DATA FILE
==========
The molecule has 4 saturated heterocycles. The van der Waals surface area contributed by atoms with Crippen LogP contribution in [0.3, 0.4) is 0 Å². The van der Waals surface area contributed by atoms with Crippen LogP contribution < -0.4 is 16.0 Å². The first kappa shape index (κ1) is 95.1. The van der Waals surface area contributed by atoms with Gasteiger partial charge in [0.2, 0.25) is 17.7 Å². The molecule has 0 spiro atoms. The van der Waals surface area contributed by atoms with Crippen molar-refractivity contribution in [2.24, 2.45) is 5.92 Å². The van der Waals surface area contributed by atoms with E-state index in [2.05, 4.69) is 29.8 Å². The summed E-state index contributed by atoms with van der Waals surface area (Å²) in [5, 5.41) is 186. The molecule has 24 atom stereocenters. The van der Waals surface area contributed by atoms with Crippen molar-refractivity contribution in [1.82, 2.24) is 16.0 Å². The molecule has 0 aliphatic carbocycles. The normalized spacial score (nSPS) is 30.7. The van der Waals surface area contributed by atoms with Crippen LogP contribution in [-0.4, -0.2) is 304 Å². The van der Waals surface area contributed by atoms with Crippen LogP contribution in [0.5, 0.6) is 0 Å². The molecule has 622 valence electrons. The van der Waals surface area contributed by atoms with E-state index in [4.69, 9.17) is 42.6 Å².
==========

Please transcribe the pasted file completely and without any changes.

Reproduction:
The molecule has 4 saturated heterocycles. The van der Waals surface area contributed by atoms with Crippen LogP contribution in [0.3, 0.4) is 0 Å². The van der Waals surface area contributed by atoms with Crippen LogP contribution < -0.4 is 16.0 Å². The first kappa shape index (κ1) is 95.1. The van der Waals surface area contributed by atoms with Gasteiger partial charge in [0.2, 0.25) is 17.7 Å². The molecule has 0 spiro atoms. The van der Waals surface area contributed by atoms with Crippen molar-refractivity contribution in [2.24, 2.45) is 5.92 Å². The van der Waals surface area contributed by atoms with E-state index in [2.05, 4.69) is 29.8 Å². The summed E-state index contributed by atoms with van der Waals surface area (Å²) in [5, 5.41) is 186. The molecule has 24 atom stereocenters. The van der Waals surface area contributed by atoms with Crippen molar-refractivity contribution in [1.82, 2.24) is 16.0 Å². The molecule has 0 aliphatic carbocycles. The normalized spacial score (nSPS) is 30.7. The van der Waals surface area contributed by atoms with Crippen LogP contribution in [-0.4, -0.2) is 304 Å². The van der Waals surface area contributed by atoms with Crippen LogP contribution in [0.5, 0.6) is 0 Å². The molecule has 622 valence electrons. The van der Waals surface area contributed by atoms with E-state index in [4.69, 9.17) is 42.6 Å².